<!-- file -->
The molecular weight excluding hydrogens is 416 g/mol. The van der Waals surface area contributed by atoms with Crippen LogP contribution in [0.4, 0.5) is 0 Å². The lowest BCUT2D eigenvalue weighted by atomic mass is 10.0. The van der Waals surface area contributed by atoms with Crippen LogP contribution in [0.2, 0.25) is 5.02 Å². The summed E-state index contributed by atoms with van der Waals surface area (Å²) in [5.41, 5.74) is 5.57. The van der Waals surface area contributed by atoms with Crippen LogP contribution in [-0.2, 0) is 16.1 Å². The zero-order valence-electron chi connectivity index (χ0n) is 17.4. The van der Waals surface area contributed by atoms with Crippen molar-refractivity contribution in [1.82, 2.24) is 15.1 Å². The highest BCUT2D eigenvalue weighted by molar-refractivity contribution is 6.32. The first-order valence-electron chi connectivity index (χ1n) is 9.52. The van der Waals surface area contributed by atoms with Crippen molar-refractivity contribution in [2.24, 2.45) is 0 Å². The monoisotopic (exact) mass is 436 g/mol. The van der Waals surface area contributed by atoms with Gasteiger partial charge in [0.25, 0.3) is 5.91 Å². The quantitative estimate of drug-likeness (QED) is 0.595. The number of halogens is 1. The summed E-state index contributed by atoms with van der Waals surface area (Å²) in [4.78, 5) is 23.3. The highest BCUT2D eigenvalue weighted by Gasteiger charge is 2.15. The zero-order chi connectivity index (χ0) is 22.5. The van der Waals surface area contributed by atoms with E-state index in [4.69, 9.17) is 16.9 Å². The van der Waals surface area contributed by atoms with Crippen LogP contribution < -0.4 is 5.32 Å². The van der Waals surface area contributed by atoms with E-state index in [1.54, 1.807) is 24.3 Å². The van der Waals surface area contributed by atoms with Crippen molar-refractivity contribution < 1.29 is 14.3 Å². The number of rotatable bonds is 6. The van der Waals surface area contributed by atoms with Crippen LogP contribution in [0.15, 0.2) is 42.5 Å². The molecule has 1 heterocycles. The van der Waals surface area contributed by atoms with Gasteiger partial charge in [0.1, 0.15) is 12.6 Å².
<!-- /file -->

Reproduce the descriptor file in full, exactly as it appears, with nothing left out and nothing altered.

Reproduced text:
The molecular weight excluding hydrogens is 416 g/mol. The van der Waals surface area contributed by atoms with Crippen LogP contribution in [0.4, 0.5) is 0 Å². The lowest BCUT2D eigenvalue weighted by atomic mass is 10.0. The van der Waals surface area contributed by atoms with Crippen LogP contribution in [0.2, 0.25) is 5.02 Å². The summed E-state index contributed by atoms with van der Waals surface area (Å²) in [5.41, 5.74) is 5.57. The van der Waals surface area contributed by atoms with Crippen LogP contribution in [-0.2, 0) is 16.1 Å². The zero-order valence-electron chi connectivity index (χ0n) is 17.4. The van der Waals surface area contributed by atoms with Crippen molar-refractivity contribution in [1.82, 2.24) is 15.1 Å². The highest BCUT2D eigenvalue weighted by molar-refractivity contribution is 6.32. The first-order valence-electron chi connectivity index (χ1n) is 9.52. The van der Waals surface area contributed by atoms with Crippen molar-refractivity contribution in [2.24, 2.45) is 0 Å². The monoisotopic (exact) mass is 436 g/mol. The van der Waals surface area contributed by atoms with Gasteiger partial charge in [0.25, 0.3) is 5.91 Å². The quantitative estimate of drug-likeness (QED) is 0.595. The number of halogens is 1. The summed E-state index contributed by atoms with van der Waals surface area (Å²) in [4.78, 5) is 23.3. The highest BCUT2D eigenvalue weighted by Gasteiger charge is 2.15. The zero-order chi connectivity index (χ0) is 22.5. The van der Waals surface area contributed by atoms with E-state index in [4.69, 9.17) is 16.9 Å². The van der Waals surface area contributed by atoms with Crippen LogP contribution < -0.4 is 5.32 Å². The van der Waals surface area contributed by atoms with E-state index in [1.54, 1.807) is 24.3 Å². The van der Waals surface area contributed by atoms with Crippen molar-refractivity contribution < 1.29 is 14.3 Å². The number of rotatable bonds is 6. The van der Waals surface area contributed by atoms with Crippen LogP contribution in [0.15, 0.2) is 42.5 Å². The molecule has 1 heterocycles. The van der Waals surface area contributed by atoms with Gasteiger partial charge in [0.1, 0.15) is 12.6 Å².